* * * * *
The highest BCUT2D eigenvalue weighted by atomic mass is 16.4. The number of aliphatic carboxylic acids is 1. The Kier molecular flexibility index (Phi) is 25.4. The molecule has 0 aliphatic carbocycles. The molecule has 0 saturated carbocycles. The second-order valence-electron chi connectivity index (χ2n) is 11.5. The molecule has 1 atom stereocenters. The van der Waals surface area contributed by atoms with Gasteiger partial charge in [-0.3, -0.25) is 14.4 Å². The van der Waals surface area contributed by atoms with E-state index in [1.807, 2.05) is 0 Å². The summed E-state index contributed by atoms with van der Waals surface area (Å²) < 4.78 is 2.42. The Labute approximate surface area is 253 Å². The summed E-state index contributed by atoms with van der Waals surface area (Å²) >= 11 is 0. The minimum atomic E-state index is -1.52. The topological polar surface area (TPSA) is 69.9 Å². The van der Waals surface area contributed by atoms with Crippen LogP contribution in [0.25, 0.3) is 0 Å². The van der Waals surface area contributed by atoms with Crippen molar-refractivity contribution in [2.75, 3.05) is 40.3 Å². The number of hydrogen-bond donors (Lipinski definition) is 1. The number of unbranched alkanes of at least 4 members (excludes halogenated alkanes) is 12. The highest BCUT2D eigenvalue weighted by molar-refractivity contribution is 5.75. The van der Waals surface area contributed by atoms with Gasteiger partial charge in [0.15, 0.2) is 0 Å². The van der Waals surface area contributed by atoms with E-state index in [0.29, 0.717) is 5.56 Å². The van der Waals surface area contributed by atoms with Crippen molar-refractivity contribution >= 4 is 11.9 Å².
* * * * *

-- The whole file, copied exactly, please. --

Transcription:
The highest BCUT2D eigenvalue weighted by atomic mass is 16.4. The number of aliphatic carboxylic acids is 1. The Kier molecular flexibility index (Phi) is 25.4. The molecule has 0 aliphatic carbocycles. The molecule has 0 saturated carbocycles. The second-order valence-electron chi connectivity index (χ2n) is 11.5. The molecule has 1 atom stereocenters. The van der Waals surface area contributed by atoms with Gasteiger partial charge in [-0.3, -0.25) is 14.4 Å². The van der Waals surface area contributed by atoms with E-state index in [1.807, 2.05) is 0 Å². The summed E-state index contributed by atoms with van der Waals surface area (Å²) < 4.78 is 2.42. The Labute approximate surface area is 253 Å². The summed E-state index contributed by atoms with van der Waals surface area (Å²) >= 11 is 0. The minimum atomic E-state index is -1.52. The topological polar surface area (TPSA) is 69.9 Å². The van der Waals surface area contributed by atoms with Crippen LogP contribution in [0.25, 0.3) is 0 Å². The van der Waals surface area contributed by atoms with Crippen molar-refractivity contribution in [2.75, 3.05) is 40.3 Å². The number of hydrogen-bond donors (Lipinski definition) is 1. The number of unbranched alkanes of at least 4 members (excludes halogenated alkanes) is 12. The highest BCUT2D eigenvalue weighted by molar-refractivity contribution is 5.75. The van der Waals surface area contributed by atoms with Gasteiger partial charge in [0.15, 0.2) is 0 Å². The van der Waals surface area contributed by atoms with E-state index in [0.29, 0.717) is 5.56 Å². The van der Waals surface area contributed by atoms with Crippen molar-refractivity contribution >= 4 is 11.9 Å².